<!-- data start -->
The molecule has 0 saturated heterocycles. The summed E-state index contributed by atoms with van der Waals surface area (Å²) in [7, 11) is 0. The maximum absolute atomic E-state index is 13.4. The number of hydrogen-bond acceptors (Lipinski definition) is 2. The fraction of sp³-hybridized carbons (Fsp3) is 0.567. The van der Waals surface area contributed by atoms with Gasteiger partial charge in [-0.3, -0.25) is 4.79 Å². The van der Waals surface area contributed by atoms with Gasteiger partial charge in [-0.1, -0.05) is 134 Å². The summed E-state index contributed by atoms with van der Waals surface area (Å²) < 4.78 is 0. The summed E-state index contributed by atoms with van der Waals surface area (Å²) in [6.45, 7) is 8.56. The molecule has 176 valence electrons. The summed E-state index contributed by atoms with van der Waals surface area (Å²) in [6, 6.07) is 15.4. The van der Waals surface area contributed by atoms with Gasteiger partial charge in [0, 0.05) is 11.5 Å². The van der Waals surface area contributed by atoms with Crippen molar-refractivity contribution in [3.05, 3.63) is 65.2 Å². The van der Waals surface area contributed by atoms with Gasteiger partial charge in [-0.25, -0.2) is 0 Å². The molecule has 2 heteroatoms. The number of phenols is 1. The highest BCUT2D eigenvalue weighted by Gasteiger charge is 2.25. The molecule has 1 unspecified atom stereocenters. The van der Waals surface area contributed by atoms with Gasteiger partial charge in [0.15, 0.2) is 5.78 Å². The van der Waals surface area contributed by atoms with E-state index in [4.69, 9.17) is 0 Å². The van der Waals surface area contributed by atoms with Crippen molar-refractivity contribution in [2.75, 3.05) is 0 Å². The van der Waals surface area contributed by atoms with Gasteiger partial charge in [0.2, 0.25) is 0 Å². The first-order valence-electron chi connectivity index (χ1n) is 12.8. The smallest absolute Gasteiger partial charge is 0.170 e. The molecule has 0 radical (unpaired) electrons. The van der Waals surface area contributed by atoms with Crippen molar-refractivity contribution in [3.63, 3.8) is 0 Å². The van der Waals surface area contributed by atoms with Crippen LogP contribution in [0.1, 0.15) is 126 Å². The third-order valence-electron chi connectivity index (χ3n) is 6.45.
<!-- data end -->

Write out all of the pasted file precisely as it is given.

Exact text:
The molecule has 0 saturated heterocycles. The summed E-state index contributed by atoms with van der Waals surface area (Å²) in [7, 11) is 0. The maximum absolute atomic E-state index is 13.4. The number of hydrogen-bond acceptors (Lipinski definition) is 2. The fraction of sp³-hybridized carbons (Fsp3) is 0.567. The van der Waals surface area contributed by atoms with Gasteiger partial charge in [-0.3, -0.25) is 4.79 Å². The van der Waals surface area contributed by atoms with Gasteiger partial charge in [-0.1, -0.05) is 134 Å². The summed E-state index contributed by atoms with van der Waals surface area (Å²) < 4.78 is 0. The summed E-state index contributed by atoms with van der Waals surface area (Å²) in [6.45, 7) is 8.56. The molecule has 176 valence electrons. The summed E-state index contributed by atoms with van der Waals surface area (Å²) in [6, 6.07) is 15.4. The van der Waals surface area contributed by atoms with Gasteiger partial charge in [0, 0.05) is 11.5 Å². The van der Waals surface area contributed by atoms with Crippen molar-refractivity contribution in [3.05, 3.63) is 65.2 Å². The van der Waals surface area contributed by atoms with Gasteiger partial charge in [-0.25, -0.2) is 0 Å². The molecule has 2 heteroatoms. The number of phenols is 1. The highest BCUT2D eigenvalue weighted by Gasteiger charge is 2.25. The molecule has 1 unspecified atom stereocenters. The van der Waals surface area contributed by atoms with Gasteiger partial charge in [0.15, 0.2) is 5.78 Å². The van der Waals surface area contributed by atoms with E-state index in [4.69, 9.17) is 0 Å². The van der Waals surface area contributed by atoms with Crippen molar-refractivity contribution in [2.75, 3.05) is 0 Å². The van der Waals surface area contributed by atoms with Gasteiger partial charge in [0.2, 0.25) is 0 Å². The first-order valence-electron chi connectivity index (χ1n) is 12.8. The smallest absolute Gasteiger partial charge is 0.170 e. The molecule has 0 radical (unpaired) electrons. The van der Waals surface area contributed by atoms with Crippen molar-refractivity contribution in [3.63, 3.8) is 0 Å². The van der Waals surface area contributed by atoms with Crippen LogP contribution in [0.1, 0.15) is 126 Å². The third-order valence-electron chi connectivity index (χ3n) is 6.45.